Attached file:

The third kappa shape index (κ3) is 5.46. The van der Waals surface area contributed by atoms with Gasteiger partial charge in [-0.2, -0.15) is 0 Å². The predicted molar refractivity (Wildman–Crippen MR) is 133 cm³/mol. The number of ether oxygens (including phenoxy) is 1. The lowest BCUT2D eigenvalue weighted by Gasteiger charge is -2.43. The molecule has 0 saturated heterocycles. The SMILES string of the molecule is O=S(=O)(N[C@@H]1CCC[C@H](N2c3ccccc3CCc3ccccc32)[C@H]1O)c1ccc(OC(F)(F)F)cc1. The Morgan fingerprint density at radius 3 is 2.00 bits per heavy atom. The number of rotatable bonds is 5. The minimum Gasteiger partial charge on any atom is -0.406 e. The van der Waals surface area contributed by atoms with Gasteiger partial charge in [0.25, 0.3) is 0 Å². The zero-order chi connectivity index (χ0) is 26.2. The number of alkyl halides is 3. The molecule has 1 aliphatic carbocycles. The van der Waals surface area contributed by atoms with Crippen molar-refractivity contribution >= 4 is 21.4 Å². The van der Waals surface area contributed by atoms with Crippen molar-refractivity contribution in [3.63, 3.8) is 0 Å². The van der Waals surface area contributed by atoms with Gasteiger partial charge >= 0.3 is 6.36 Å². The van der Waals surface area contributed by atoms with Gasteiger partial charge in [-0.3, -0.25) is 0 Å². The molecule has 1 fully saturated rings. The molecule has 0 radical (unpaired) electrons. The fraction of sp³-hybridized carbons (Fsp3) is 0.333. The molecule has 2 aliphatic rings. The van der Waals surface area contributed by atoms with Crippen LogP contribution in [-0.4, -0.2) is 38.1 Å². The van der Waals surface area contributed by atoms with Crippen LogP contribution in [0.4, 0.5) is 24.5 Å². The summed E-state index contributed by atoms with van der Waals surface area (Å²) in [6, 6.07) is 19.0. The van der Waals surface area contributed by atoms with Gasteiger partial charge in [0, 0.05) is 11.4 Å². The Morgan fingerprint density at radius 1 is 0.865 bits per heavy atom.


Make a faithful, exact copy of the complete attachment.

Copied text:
The third kappa shape index (κ3) is 5.46. The van der Waals surface area contributed by atoms with Gasteiger partial charge in [-0.2, -0.15) is 0 Å². The predicted molar refractivity (Wildman–Crippen MR) is 133 cm³/mol. The number of ether oxygens (including phenoxy) is 1. The lowest BCUT2D eigenvalue weighted by Gasteiger charge is -2.43. The molecule has 0 saturated heterocycles. The SMILES string of the molecule is O=S(=O)(N[C@@H]1CCC[C@H](N2c3ccccc3CCc3ccccc32)[C@H]1O)c1ccc(OC(F)(F)F)cc1. The Morgan fingerprint density at radius 3 is 2.00 bits per heavy atom. The number of rotatable bonds is 5. The minimum Gasteiger partial charge on any atom is -0.406 e. The van der Waals surface area contributed by atoms with Gasteiger partial charge in [0.25, 0.3) is 0 Å². The zero-order chi connectivity index (χ0) is 26.2. The number of alkyl halides is 3. The molecule has 1 aliphatic carbocycles. The van der Waals surface area contributed by atoms with Crippen molar-refractivity contribution >= 4 is 21.4 Å². The van der Waals surface area contributed by atoms with Crippen molar-refractivity contribution in [3.63, 3.8) is 0 Å². The van der Waals surface area contributed by atoms with Gasteiger partial charge >= 0.3 is 6.36 Å². The van der Waals surface area contributed by atoms with Gasteiger partial charge in [-0.3, -0.25) is 0 Å². The molecule has 1 fully saturated rings. The molecule has 0 radical (unpaired) electrons. The fraction of sp³-hybridized carbons (Fsp3) is 0.333. The molecule has 2 aliphatic rings. The van der Waals surface area contributed by atoms with Crippen LogP contribution in [-0.4, -0.2) is 38.1 Å². The van der Waals surface area contributed by atoms with Crippen LogP contribution in [0.4, 0.5) is 24.5 Å². The summed E-state index contributed by atoms with van der Waals surface area (Å²) in [6, 6.07) is 19.0. The van der Waals surface area contributed by atoms with Gasteiger partial charge in [0, 0.05) is 11.4 Å². The Morgan fingerprint density at radius 1 is 0.865 bits per heavy atom.